This is just the amount of space between your artboards. Totally a matter of personal preference. I tend to like a bit more space between my artboards, in case artwork spills over.
Depending on the profile that you selected above, you will have different preset options for the size of the document that you want to create. If one of them fits what you need, great. If not, customize to your exact dimensions using the width & height options below.
Pretty self-explanatory; the width of each artboard. If you selected one of the document profiles above but did not select a size preset, then it will put in a default value, which you are going to want to customize. The width you enter is largely based on the project you will be creating. For print work, the size will largely be determined by the type of paper you are going to be printing on. For web work, it is a bit trickier. Typically, for a full-scale website I will start with a 1500px canvas, but then add additional artboards that are of different sizes (one for mobile, one for tablet, etc.).
The height of each artboard.
* A note regarding width & height: for print projects, you will typically know the width & height that you need. For web projects, you may not always know the exact dimensions that you need. In those instances, I suggest just starting bigger than what you need, and resizing the artboards as needed.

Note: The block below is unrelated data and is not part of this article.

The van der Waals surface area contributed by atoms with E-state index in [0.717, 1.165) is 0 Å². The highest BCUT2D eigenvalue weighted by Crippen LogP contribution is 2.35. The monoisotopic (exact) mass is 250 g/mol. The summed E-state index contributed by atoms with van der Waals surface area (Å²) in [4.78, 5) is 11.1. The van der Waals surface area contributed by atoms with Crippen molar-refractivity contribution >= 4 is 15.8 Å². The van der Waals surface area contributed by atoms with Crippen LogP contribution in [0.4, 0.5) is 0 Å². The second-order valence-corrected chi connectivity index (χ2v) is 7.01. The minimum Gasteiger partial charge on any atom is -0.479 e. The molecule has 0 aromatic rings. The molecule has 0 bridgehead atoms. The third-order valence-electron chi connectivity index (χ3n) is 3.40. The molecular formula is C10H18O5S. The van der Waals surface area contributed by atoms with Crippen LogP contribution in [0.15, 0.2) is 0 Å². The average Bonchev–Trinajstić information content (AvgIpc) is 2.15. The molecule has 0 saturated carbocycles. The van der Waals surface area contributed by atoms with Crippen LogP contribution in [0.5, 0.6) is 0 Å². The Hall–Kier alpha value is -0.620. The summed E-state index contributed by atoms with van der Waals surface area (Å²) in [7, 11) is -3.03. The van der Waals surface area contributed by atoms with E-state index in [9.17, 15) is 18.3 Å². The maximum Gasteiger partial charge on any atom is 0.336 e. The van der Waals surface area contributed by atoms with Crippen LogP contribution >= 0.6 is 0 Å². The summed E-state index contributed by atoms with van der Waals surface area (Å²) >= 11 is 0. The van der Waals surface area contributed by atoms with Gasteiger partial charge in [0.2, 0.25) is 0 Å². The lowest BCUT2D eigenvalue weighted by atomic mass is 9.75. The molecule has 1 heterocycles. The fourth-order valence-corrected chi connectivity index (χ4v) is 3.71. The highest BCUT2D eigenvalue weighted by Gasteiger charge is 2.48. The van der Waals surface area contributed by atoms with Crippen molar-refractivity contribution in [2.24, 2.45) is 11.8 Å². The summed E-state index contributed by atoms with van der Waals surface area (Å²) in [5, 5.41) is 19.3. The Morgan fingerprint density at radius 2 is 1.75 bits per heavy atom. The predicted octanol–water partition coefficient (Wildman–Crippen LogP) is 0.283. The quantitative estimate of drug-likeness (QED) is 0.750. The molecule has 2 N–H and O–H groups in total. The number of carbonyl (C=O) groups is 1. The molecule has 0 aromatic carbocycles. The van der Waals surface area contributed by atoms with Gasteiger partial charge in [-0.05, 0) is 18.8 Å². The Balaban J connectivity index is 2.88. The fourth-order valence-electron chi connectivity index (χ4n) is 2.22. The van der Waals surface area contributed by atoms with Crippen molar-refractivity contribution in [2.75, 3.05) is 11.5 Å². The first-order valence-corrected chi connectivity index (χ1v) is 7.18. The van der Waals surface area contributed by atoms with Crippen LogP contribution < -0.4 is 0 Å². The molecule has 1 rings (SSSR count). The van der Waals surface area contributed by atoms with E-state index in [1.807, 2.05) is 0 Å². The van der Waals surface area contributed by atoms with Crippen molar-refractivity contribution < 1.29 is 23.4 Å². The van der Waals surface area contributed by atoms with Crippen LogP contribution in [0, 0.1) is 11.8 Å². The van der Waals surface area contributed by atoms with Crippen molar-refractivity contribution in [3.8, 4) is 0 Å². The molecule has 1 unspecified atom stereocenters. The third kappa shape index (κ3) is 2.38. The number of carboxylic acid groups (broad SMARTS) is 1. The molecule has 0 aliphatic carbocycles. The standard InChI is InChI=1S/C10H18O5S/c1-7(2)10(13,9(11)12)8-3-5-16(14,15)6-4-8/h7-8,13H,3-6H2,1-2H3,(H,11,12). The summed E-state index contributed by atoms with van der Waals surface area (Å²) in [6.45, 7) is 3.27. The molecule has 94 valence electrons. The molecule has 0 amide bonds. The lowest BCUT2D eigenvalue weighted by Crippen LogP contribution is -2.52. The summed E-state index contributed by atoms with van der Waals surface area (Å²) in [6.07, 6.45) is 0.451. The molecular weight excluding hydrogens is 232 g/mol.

This is one of the areas that you will probably want to customize, because the profile defaults never seem to be what I want them to be. If you select the print profile, it defaults to “points”, which is not something that I actively think in. So I always change this to “inches”. If you selected a web profile, it will default to pixels, which you will want to keep.
I almost never use this feature, because Illustrator will automatically determine the orientation of your project depending on the sizes that you’ve entered. The only way these buttons become handy is if you accidentally reverse your width & height values, in which these buttons will provide a handy way to switch them.
The bleed is used exclusively for print projects. The standard bleed size is 0.125 inches, but may need to be more or less depending on the printer specifications. This is used when you have artwork that will contain color that goes to the very edge of the paper. You will want to extend your artwork out to the bleed lines, so that when they cut your project out, it truly goes to the edge. If you don’t do this, then there is a good chance you will see small white lines on the edges of your art when you receive the prints back.
If you selected a profile above, then this value should be set for you. For print projects, you are always going to want this to be CMYK. For web/screen projects, you are always going to want this to be RGB.
For print projects, you will typically want this to be 300dpi (for best quality). For web/screen projects, you will want this to always be 72dpi, as that is the maximum DPI that screens can show. Anything higher will only result in larger file sizes, with no noticeable payoff.
As a beginner, leaving this as default will be fine.